I like the Dreamcast. I liked it when it came out, and I still like it now. It was the first console I had ever bought with my own money, but my library of games was basically limited to whatever my older siblings bought (they had moved out by then and had their own Dreamcast, which I guess was why I wanted one so bad). I spent sooo much time playing Marvel Vs. Capcom, House of the Dead 2, Sonic Adventure 2, and of course, Shenmue. Other favorites included Record of Lodoss War, an absolutely absurd Diablo clone based on Ryo Mizuno's books and the awesome anime they inspired, and Gundam Side Story 0079: Rise From The Ashes. At this point in my life I was basically in love with Japanese cartoons, with Lodoss War and Gundam being among my favorites, but both of those games were actually better stand alone titles than they were licensed games, to be honest.
Now, at this point in my life, I can't help but shake the feeling that I've already played anything worthwhile on the consoles with which I am most familiar. I know that isn't actually true, but it just FEELS like I have exhausted the supply of good, or even decent, games on most of my machines. It wasn't until recently rediscovering the Dreamcast that I realized I had barely scratched the surface of its library, due to my being 11 and having no money. This was actually distressingly exciting for me, as in a way it feels like the final unexplored frontier. I tracked down a few games that caught my eye, including survival horror game Carrier, insane action adventure Blue Stinger, and an RPG called Timstalkers, which appears to combine dungeon crawling, turn based combat, and monster raising, which personally sounds like an absolute free time annihilator.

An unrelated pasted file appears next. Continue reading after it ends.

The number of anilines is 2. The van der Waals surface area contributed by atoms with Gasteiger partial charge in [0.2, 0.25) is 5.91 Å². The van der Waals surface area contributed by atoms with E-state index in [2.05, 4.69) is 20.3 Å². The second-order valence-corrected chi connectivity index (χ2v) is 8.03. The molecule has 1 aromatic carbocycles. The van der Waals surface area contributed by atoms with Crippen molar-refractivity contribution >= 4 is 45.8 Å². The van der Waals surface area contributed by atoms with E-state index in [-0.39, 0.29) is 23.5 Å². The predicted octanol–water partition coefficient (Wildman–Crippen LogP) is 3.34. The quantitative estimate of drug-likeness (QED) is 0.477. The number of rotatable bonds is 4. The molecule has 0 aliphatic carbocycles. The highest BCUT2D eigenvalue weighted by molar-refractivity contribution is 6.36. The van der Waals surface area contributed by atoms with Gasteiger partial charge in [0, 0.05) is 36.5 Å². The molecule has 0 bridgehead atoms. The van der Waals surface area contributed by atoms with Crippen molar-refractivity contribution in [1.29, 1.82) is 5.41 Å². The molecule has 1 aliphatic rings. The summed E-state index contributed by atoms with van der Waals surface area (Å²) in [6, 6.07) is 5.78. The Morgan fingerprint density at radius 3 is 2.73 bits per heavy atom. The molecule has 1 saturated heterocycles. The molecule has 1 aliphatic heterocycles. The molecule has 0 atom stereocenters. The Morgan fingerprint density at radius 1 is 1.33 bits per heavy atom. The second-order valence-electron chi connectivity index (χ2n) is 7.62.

Of course, I had to wait for those games to arrive, and in the interim busied myself with Shenmue, which was actually full of surprises for me. I hadn't played the game in a VERY long time, probably not since it came out in 2000, so while I thought I remembered most of the game, there have been some pretty big things that had completely escaped my memory. I found myself literally opening every drawer and cabinet in Ryo Hazuki's house this time around, mostly for laughs and to see just how mundane they would allow me to be. This turned pretty exciting when I discovered an old key in my murdered father's desk. This was mind blowing to me, because nobody told me to go looking in there; that key was not my objective. As far as I was concerned, I was supposed to be asking locals if they had seen a black car. Obviously this excited me, as I was determined to find where that key was supposed to go. I searched high and low in the Hazuki household, removed literally every picture from the walls hoping to find a wall safe or something, but found nothing. It wasn't until I entered the dojo that I found a locked box. Inside, I found a sword. The sword fit into a hidden compartment behind a wall scroll. I was on a roll! Again, this was perhaps 20 minutes into the game. I hadn't even left Ryo's house yet, and yet I was engaged in some National Treasure shit. Of course, progressing any further on THAT particular distraction required another mystery item that I had not accidentally stumbled upon, and so I was forced to give up and move along with my investigation as it had been assigned to me: the black car. Still, I was refreshed by the freedom I had felt.